The Top 5: Risks to Renewable Energy from Climate Change

Highlights :

  • Top 5 risks to renewable energy from climate change are: Water Scarcity, Changing Wind Patterns, Temperature Increases, Impacts of Tropical Cyclones, and Droughts

Climate change has already started posing real-world challenges. It is not just affecting adversely the developmental plans but is also disrupting the livelihoods of a considerable section of the human population in the regions prone to climate change disasters such as floods, droughts, sea level rise, etc. Renewable energy (RE) has given a push developmental goals in a bid to reduce harmful emissions and consequently halt climate change. However, tapping renewable energy out of renewable sources is affected by climate change as well.

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Apparently, climate change is a direct effect of rising levels of greenhouse gases (GHGs) in the atmosphere. While using renewable energy comes as a solution to the problem of climate change, RE itself is not immune to the adverse phenomenon.

Different weather patterns, whether it’s sunny, windy, or rainy, can have a significant impact on how much renewable energy is produced. In addition, the variability in renewable energy produced is also dependent on various factors, such the geographical location, weather conditions, infrastructure, and many more. Thus, even renewable energy faces risks from and is dependent on the climate and its change. This piece briefs the top 5 risks to renewable energy from climate change.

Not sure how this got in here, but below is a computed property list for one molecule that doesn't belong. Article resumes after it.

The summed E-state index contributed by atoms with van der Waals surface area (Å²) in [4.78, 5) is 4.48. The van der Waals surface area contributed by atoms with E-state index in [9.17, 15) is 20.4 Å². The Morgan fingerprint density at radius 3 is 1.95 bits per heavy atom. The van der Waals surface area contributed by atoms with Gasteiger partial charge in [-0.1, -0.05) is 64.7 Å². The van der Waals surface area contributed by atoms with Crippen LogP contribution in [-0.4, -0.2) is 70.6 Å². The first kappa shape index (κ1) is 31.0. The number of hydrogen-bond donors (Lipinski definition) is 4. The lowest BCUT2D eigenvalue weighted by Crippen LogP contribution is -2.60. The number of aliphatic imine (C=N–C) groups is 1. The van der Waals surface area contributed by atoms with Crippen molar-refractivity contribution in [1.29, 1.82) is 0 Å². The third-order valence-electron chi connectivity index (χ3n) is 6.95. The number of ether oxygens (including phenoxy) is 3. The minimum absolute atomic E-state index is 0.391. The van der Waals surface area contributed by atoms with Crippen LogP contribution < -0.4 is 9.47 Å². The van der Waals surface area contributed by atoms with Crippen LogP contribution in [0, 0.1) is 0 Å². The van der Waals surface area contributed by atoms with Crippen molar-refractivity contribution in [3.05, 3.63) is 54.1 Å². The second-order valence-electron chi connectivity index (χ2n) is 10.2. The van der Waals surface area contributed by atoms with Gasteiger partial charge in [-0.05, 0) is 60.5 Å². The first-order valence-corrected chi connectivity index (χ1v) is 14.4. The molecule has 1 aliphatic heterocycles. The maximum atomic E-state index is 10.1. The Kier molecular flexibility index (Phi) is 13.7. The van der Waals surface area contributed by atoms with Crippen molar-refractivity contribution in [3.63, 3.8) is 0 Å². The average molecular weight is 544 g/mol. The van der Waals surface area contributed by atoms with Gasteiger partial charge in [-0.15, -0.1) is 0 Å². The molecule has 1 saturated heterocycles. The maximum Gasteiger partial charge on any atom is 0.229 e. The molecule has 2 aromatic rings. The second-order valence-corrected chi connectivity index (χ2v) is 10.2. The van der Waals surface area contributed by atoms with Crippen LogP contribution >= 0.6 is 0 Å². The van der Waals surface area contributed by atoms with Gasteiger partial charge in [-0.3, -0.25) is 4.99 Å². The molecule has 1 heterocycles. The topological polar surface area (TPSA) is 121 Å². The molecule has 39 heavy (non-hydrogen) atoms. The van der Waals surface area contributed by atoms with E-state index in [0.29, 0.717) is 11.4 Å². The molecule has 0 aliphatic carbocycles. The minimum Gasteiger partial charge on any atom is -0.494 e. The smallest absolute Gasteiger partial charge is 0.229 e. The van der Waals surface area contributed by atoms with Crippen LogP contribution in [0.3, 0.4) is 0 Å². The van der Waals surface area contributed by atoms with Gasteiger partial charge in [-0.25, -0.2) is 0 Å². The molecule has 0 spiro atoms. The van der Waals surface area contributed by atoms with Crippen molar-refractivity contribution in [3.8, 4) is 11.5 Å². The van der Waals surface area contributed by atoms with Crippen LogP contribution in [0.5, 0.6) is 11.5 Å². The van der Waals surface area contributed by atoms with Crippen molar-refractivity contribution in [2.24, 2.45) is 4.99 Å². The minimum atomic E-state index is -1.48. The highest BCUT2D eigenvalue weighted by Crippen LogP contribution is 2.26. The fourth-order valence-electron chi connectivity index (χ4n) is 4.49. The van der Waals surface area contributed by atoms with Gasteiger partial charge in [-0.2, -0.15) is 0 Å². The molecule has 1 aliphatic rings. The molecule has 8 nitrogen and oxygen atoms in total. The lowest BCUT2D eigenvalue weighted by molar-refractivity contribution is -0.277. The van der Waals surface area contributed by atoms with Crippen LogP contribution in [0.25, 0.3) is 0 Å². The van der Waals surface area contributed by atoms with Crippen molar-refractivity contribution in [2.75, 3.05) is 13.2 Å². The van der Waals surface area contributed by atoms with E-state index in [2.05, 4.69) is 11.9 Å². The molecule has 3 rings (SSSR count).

#1 Water Scarcity

The dearth of water also affects most renewable energy production types. For instance, producing hydrogen from renewable resources involves the electrolysis of water – about 9-10 litres of water to create one kilogram of Hydrogen. In addition, it is also required to keep the electrolyser cool. The requirement for water is only going to rise as the hydrogen market is estimated at 2.3 gigatons requiring about 20.5 million metric cubes of pure water. This way hydrogen-based RE is competing directly with industry, agriculture, and households for the precious resource.

Climate change-induced water scarcity can indirectly hinder the effectiveness of several renewable energy technologies that rely on water for cooling or cleaning, such as reduced water availability for hydropower plants and decreased efficiency of solar panels due to dust and dirt accumulation. Changes in precipitation and temperature due to climate change could shift hydropower generation potential and output.

Water scarcity will also adversely impact critical minerals supporting renewable energy production and expansion. Water is a fundamental requirement for both open pit mining, where it is used to control dust and clean equipment, and underground mining, where it is used to transport ore to the surface. However, as aridity intensifies and rainfall decreases in mining areas, water shortages could significantly hamper the production of critical minerals.

#2 Changes in Wind Patterns

Climate change can alter wind patterns, which can affect the output of wind turbines. For example, changes in wind speed and direction can reduce the efficiency of wind turbines or make them inoperable.

Climate change impact of Wind power

Source: Climate Resilience for Energy Security. IEA